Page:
This is a short update on several of the conferences and workshops over the summer of this year. There’s all kinds of exciting things going on in open source and open communities, so this is a quick way for me to collect my thoughts on some things I’ve learned this summer.
The Pangeo project demoed their JupyterHub for big-data geoscience
Pangeo is a project that provides access to a gigantic geosciences dataset. They use lots of tools in the open-source community, including Dask for efficient numerical computation, the SciPy stack for a bunch of data analytics, and JupyterHub on Kubernetes for managing user instances and deploying on remote infrastructure. Pangeo has a neat demo of their hosted JupyterHub instance that people can use to access this otherwise-inaccessible dataset! See their video from SciPy below.
Wholetale shared some ideas on getting data to work with reproducible pipelines
Wholetale is a collection of technology that makes it easier to do reproducible work. It is NSF-funded, so tries to be fairly open about how it interfaces with the ecosystem around it. They Wholetale team gave an interesting talk about how to handle data in reproducible environments. This is a big unsolved problem in the space, since datasets are often difficult to ship around or copy, and it doesn’t usually make sense to bake them into things like container images.
Check out their presentation below
Binder 2.0 was unveiled!
Min Ragan-Kelley and I presented Binder 2.0 on behalf of the Binder community. We talked a bit about the philosophy behind Binder, how we connect with the broader open-source ecosystem (hint: BinderHub is 70% jupyterhub), dove into the technical pieces a bit, and laid out some ideas for how Binder can grow in the future. We’d love to see a world where there are BinderHubs all over the scientific landscape (e.g. “binder.berkeley.edu”) that users can select based on their institutional affiliation or address.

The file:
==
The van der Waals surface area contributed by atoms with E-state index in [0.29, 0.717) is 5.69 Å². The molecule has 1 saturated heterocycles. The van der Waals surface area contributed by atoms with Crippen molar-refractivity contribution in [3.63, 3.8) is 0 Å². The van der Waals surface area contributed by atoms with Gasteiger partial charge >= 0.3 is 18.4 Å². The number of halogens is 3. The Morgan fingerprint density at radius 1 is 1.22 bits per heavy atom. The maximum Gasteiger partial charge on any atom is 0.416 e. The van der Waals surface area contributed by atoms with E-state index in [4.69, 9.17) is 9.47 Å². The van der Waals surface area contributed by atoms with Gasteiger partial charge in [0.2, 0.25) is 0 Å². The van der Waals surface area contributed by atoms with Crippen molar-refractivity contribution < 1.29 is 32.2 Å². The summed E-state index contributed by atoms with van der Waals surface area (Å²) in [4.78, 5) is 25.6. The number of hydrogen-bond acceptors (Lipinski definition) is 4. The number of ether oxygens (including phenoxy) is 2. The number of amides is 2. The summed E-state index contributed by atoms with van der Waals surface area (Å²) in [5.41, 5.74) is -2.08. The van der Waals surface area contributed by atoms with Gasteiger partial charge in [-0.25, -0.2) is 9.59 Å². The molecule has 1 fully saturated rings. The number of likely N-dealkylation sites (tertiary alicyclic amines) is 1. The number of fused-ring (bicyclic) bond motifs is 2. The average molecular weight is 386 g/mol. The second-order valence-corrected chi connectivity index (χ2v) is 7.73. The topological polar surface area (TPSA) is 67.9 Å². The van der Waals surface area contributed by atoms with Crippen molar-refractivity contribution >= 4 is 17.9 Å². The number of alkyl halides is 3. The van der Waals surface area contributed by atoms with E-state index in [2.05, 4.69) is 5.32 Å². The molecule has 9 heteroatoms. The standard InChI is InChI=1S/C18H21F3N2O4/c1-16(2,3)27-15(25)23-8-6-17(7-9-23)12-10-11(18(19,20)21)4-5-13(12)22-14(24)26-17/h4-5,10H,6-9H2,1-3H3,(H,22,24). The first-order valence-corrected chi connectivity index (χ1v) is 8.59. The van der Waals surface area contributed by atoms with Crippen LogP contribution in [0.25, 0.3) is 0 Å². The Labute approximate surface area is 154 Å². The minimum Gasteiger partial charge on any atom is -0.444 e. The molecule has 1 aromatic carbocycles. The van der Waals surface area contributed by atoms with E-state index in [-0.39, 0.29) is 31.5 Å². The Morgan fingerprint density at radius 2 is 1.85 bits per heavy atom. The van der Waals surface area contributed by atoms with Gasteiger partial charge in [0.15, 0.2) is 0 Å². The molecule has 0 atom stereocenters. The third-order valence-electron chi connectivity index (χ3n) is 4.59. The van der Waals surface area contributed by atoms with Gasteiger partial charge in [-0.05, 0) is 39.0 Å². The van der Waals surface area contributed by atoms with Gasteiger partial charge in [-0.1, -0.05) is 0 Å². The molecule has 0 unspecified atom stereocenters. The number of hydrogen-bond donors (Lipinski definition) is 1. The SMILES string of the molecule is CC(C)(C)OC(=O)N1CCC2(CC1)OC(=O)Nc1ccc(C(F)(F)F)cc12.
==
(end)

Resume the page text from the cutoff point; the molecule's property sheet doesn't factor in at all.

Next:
In addition, the Binder team collaborated on a “Binder 2.0” paper, which will be published in the proceedings from SciPy. Hooray citable research artifacts!
Here’s our Binder talk:
PEARC is a scientific and research computing conference held each year. It’s interesting because it exists at the intersection of a few different communities. As the scientific world has become more “data-intensive”, new parts of the academy overlap with technical infrastructure that was traditionally just for physics/ astronomy/simulation kinds of folks. PEARC is (sort of) where a lot of “old school” and “new school” parts of research infrastructure intersect.
Lots of high-performance computing centers use JupyterHub
Perhaps the most exciting thing I noticed was how much chatter is in the HPC world around JupyterHub on high-performance compute. I think this makes sense, since JupyterHub provides an interface people are familiar with, and obviates the need to be a skilled computer scientist just to interact with high-performance hardware. In particular, the Minnesota Supercomputing Institute and the National Energy Research Scientific Computing Center showed some promising examples of providing access to large-scale compute via an interactive environment that was hosted by JupyterHub.